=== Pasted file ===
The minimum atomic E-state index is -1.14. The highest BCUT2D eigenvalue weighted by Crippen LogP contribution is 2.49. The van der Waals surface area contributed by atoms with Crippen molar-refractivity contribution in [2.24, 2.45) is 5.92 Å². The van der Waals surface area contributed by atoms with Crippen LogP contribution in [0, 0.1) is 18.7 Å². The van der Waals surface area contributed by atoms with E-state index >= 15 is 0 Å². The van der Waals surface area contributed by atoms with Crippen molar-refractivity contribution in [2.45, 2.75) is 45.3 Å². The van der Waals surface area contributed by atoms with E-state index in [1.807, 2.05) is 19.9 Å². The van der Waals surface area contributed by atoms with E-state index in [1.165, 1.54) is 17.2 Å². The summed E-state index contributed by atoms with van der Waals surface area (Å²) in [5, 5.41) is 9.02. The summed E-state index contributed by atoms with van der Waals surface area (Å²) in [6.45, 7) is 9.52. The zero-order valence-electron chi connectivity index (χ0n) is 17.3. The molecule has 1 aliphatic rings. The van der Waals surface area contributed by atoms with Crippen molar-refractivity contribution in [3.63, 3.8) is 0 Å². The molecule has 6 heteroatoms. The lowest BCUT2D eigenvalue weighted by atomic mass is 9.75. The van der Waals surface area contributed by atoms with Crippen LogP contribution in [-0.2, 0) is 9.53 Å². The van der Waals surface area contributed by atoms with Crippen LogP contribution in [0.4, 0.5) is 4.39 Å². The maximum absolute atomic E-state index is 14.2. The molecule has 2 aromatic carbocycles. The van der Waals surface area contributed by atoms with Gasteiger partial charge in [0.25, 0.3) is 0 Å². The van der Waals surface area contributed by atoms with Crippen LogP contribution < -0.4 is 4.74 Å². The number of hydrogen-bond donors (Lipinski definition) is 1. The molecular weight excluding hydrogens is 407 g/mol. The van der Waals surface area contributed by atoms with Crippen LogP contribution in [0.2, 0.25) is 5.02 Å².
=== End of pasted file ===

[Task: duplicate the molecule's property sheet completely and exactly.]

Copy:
The minimum atomic E-state index is -1.14. The highest BCUT2D eigenvalue weighted by Crippen LogP contribution is 2.49. The van der Waals surface area contributed by atoms with Crippen molar-refractivity contribution in [2.24, 2.45) is 5.92 Å². The van der Waals surface area contributed by atoms with Crippen LogP contribution in [0, 0.1) is 18.7 Å². The van der Waals surface area contributed by atoms with E-state index >= 15 is 0 Å². The van der Waals surface area contributed by atoms with Crippen molar-refractivity contribution in [2.45, 2.75) is 45.3 Å². The van der Waals surface area contributed by atoms with E-state index in [1.807, 2.05) is 19.9 Å². The van der Waals surface area contributed by atoms with E-state index in [1.165, 1.54) is 17.2 Å². The summed E-state index contributed by atoms with van der Waals surface area (Å²) in [5, 5.41) is 9.02. The summed E-state index contributed by atoms with van der Waals surface area (Å²) in [6.45, 7) is 9.52. The zero-order valence-electron chi connectivity index (χ0n) is 17.3. The molecule has 1 aliphatic rings. The van der Waals surface area contributed by atoms with Crippen molar-refractivity contribution in [3.63, 3.8) is 0 Å². The molecule has 6 heteroatoms. The lowest BCUT2D eigenvalue weighted by atomic mass is 9.75. The van der Waals surface area contributed by atoms with Crippen LogP contribution in [-0.2, 0) is 9.53 Å². The van der Waals surface area contributed by atoms with Crippen LogP contribution in [0.4, 0.5) is 4.39 Å². The maximum absolute atomic E-state index is 14.2. The molecule has 2 aromatic carbocycles. The van der Waals surface area contributed by atoms with Gasteiger partial charge in [0.25, 0.3) is 0 Å². The van der Waals surface area contributed by atoms with Crippen LogP contribution < -0.4 is 4.74 Å². The number of hydrogen-bond donors (Lipinski definition) is 1. The molecular weight excluding hydrogens is 407 g/mol. The van der Waals surface area contributed by atoms with Crippen LogP contribution in [0.2, 0.25) is 5.02 Å².